Inhalation injury is an important cause of morbidity and mortality in the civilian population. It is usually caused
by the inhalation of smoke or toxic gases, such as carbon monoxide, hydrogen cyanide, nitrogen dioxide, etc.
Bronchoscopy is currently used as a standard approach for inhalation injury assessment. However, it fails to
provide submucosal and functional tissue information, both of which are essential for proper triage and selection
of appropriate therapy. Physical Sciences Inc., in collaboration with the University of North Carolina, Chapel Hill,
proposes to develop a novel Endoscopic Multifunctional Optical Coherence Tomography instrument for Airway
Tissue Injury Management that will provide clinicians with real-time feedback regarding the morphological and
functional changes of the injured tissue. This instrument will complement qualitative bronchoscopic findings with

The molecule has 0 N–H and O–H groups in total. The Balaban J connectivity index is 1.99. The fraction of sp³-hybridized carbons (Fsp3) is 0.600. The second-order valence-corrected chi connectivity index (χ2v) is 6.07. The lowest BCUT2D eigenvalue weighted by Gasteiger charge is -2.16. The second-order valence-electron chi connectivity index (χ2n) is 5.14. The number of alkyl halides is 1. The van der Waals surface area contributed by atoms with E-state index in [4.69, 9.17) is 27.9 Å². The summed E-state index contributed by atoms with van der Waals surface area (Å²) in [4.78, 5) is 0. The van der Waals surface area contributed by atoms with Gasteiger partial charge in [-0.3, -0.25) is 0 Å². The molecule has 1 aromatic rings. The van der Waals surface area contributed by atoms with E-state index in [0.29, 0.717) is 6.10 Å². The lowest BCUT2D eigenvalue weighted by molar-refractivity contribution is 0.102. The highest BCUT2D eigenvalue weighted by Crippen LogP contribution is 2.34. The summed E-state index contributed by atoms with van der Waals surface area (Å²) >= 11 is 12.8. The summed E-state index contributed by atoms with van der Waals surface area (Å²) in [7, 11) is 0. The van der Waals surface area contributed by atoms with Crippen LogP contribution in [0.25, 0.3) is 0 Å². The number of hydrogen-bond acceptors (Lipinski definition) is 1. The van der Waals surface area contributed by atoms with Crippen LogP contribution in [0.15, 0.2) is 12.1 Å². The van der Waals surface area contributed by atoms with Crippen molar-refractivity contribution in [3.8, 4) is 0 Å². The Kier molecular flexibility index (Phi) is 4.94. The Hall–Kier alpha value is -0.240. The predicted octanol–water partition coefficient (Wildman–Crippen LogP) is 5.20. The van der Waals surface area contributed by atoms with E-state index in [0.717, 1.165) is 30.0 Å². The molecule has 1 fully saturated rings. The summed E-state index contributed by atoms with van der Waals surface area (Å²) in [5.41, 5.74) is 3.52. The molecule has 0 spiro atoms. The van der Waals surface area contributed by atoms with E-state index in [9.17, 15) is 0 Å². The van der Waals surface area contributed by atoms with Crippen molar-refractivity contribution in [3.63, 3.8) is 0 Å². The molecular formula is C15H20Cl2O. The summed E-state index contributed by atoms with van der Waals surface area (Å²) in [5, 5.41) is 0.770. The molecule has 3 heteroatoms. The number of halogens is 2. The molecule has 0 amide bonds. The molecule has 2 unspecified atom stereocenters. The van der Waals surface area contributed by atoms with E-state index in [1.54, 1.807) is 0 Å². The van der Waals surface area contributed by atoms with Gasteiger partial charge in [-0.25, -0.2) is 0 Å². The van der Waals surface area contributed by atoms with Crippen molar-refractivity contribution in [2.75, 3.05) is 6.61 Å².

quantitative submucosal morphological and functional information, such as ciliary activity and compliance, which
will enable more efficient screening, triage, and therapeutic guidance of inhalation exposures.
The goal of the Phase I program is to demonstrate the feasibility of the proposed technology for airway
inhalation injury assessment, while in Phase II an advanced clinical instrument will be proposed to be developed
and preliminarily tested on human patients of acute inhalation injury.